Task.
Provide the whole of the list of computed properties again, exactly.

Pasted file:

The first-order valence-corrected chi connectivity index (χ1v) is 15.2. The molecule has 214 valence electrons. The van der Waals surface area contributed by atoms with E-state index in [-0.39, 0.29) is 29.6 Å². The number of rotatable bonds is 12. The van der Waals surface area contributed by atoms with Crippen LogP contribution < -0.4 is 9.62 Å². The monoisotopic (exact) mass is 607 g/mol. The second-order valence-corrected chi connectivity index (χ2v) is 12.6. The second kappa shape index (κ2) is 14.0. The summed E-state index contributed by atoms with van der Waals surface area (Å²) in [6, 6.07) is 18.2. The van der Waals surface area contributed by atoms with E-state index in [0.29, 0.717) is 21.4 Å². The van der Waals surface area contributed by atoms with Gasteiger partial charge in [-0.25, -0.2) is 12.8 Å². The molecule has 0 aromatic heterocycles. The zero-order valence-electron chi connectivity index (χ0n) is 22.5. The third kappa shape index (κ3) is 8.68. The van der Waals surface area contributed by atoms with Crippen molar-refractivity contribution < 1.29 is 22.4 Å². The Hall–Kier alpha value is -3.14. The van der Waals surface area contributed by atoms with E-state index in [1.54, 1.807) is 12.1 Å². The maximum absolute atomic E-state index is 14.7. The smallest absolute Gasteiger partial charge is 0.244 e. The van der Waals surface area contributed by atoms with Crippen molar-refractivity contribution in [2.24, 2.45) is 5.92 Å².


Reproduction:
The first-order valence-corrected chi connectivity index (χ1v) is 15.2. The molecule has 214 valence electrons. The van der Waals surface area contributed by atoms with E-state index in [-0.39, 0.29) is 29.6 Å². The number of rotatable bonds is 12. The van der Waals surface area contributed by atoms with Crippen LogP contribution < -0.4 is 9.62 Å². The monoisotopic (exact) mass is 607 g/mol. The second-order valence-corrected chi connectivity index (χ2v) is 12.6. The second kappa shape index (κ2) is 14.0. The summed E-state index contributed by atoms with van der Waals surface area (Å²) in [6, 6.07) is 18.2. The van der Waals surface area contributed by atoms with E-state index in [0.29, 0.717) is 21.4 Å². The van der Waals surface area contributed by atoms with Gasteiger partial charge in [-0.25, -0.2) is 12.8 Å². The molecule has 0 aromatic heterocycles. The zero-order valence-electron chi connectivity index (χ0n) is 22.5. The third kappa shape index (κ3) is 8.68. The van der Waals surface area contributed by atoms with Crippen molar-refractivity contribution < 1.29 is 22.4 Å². The Hall–Kier alpha value is -3.14. The van der Waals surface area contributed by atoms with E-state index in [1.54, 1.807) is 12.1 Å². The maximum absolute atomic E-state index is 14.7. The smallest absolute Gasteiger partial charge is 0.244 e. The van der Waals surface area contributed by atoms with Crippen molar-refractivity contribution in [2.24, 2.45) is 5.92 Å².